Lucreccia and Suvani: Thanks so much for this elaboration. It really concretizes the space of the internet, and reiterates the point that instead of a »given« that we access, it is bound to concrete sites, material traces and physical labor. In that, the shift to thinking of it as a space of commons really can affect the way one participates in the World Wide Web. There are two instances that this makes me think of – the first is the project Anatomy of an AI, where an anatomical map of human labor, data, and planetary resources is traced out starting from a voice command given to the Amazon Echo.
Do you see your work as trying to make visible the operations of this opaque networked infrastructure, and for people to get closer to an understanding of what it takes to enable connectivity and access?
kirby: I don’t know that my work does that (yet); it’s certainly something that I think about in the ways that I make things, a set of awarenesses that I do my best to carry through my creative and production processes. But I don’t actually see it playing out in my work, at least in the ways that I present things to audiences/interactors. It’s something I’ll continue thinking about, though, and hope to forefront more in the future. Anatomy of an AI is awesome, thanks for the link! As a slight aside, I’ve just started reading Jane Hutton’s book Reciprocal Landscapes in which she traces materials like soil, seeds, plants, and fertilizers from »public landscapes« in New York City back to their sources. I’m so early in my reading of it so I won’t say too much about the book, except that it seems to connect up a number of the ideas we’re talking about here – materials, commoning, etc.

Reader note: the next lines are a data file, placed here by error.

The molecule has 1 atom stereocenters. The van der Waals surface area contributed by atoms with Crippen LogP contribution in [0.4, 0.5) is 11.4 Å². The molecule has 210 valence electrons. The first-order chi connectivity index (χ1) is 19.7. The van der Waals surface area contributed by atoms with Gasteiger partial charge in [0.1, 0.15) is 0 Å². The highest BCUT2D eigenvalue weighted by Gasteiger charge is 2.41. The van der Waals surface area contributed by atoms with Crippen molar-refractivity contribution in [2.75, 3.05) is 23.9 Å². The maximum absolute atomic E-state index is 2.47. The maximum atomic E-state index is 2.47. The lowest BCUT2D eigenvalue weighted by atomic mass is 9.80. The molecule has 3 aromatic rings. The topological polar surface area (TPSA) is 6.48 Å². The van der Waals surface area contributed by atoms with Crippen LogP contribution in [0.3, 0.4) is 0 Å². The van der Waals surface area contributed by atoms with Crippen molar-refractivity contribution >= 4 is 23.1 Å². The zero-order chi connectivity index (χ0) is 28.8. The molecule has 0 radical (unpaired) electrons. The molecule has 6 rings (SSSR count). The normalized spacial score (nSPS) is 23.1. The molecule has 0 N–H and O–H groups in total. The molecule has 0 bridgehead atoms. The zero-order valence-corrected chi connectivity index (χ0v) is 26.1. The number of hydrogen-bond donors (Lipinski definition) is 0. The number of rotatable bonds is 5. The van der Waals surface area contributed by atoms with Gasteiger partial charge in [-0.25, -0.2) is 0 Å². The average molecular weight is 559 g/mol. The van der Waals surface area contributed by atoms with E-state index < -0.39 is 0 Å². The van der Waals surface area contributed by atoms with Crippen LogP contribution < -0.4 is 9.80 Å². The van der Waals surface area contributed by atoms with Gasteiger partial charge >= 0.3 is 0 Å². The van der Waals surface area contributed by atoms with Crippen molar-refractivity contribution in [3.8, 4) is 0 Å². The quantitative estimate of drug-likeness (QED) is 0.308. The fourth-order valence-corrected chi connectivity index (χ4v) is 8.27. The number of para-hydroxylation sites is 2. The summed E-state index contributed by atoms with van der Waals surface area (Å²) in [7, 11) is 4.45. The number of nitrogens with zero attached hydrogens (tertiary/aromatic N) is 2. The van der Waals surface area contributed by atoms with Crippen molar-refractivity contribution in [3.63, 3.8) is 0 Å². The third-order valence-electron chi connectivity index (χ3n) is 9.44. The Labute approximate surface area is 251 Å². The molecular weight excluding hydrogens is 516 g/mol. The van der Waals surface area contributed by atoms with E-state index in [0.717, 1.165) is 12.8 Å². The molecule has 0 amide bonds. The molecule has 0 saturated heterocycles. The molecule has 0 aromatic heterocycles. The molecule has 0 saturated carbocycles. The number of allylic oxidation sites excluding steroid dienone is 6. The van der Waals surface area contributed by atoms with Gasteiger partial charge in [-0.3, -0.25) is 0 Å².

Lucreccia and Suvani: There is also the second instance of the ongoing communication blockades in Gaza by the Israeli state as a war tactic. Drinking water and electricity have been cut off for the Palestinian population in Gaza, phone and internet towers have also been destroyed. Devoid of communication and the internet, the civilians are in a state of blackout. It very clearly points to how the idea of »communication networks« is controlled by the dominant group and becomes a mode of exercising power.
In these deeply unsettling and grave times, your ideas of taking up processes of »commoning« in the ways we inhabit the Web become even more pressing and critical. I have been wondering about the power dynamics, unequal, and controlled access and contradictions that assail communication networks and their use, and also how we, as users and participants of the internet, can demand accountability for this and/or facilitate alternatives that circumvent it. What are your thoughts on this?
kirby: I’m responding to your question a week or so after you wrote it, and people in Gaza are currently experiencing their third communications blackout since the one you were responding to, and the on-ground conditions are getting more and more dire. I don’t feel equipped to speak on this, and I certainly wouldn’t want to use the experience of Palestinians as a way into speculating on ideal internet futures. Instead, I’m thinking about my current sources of information: news updates and on-the-ground coverage from social media (like a lot of people, I’ve been doom-scrolling and continue following incredibly brave journalists on Instagram); likewise on Instagram I’m getting calls-to-action and updates about local (Naarm/Melbourne) protests and solidarity actions; and in private messages I’m debriefing and organizing with friends; and on community radio I continue listening to voices who either aren’t platformed on mainstream media, or if they are it’s short and reductive sound bites.
I feel conflicted about my reliance on social media in what are, as you say, deeply unsettling and grave times. I don’t trust and want to be seeking alternatives to proprietary platforms like Meta that own and control so much data and flow of information. At the same time, such platforms have been vital sources of information and spaces for organizing. Ideally we would be able to continue these forms of listening without wading through shadow bans and dodging/combating Zionist trolls. But as it currently stands, circumventing online power dynamics is currently coming in the form of liking, sharing, and saving things, a hacking of sorts to train the Meta algorithm to update me when trusted sources share news.
I’m sure I’m going to forget some, but for what it’s worth: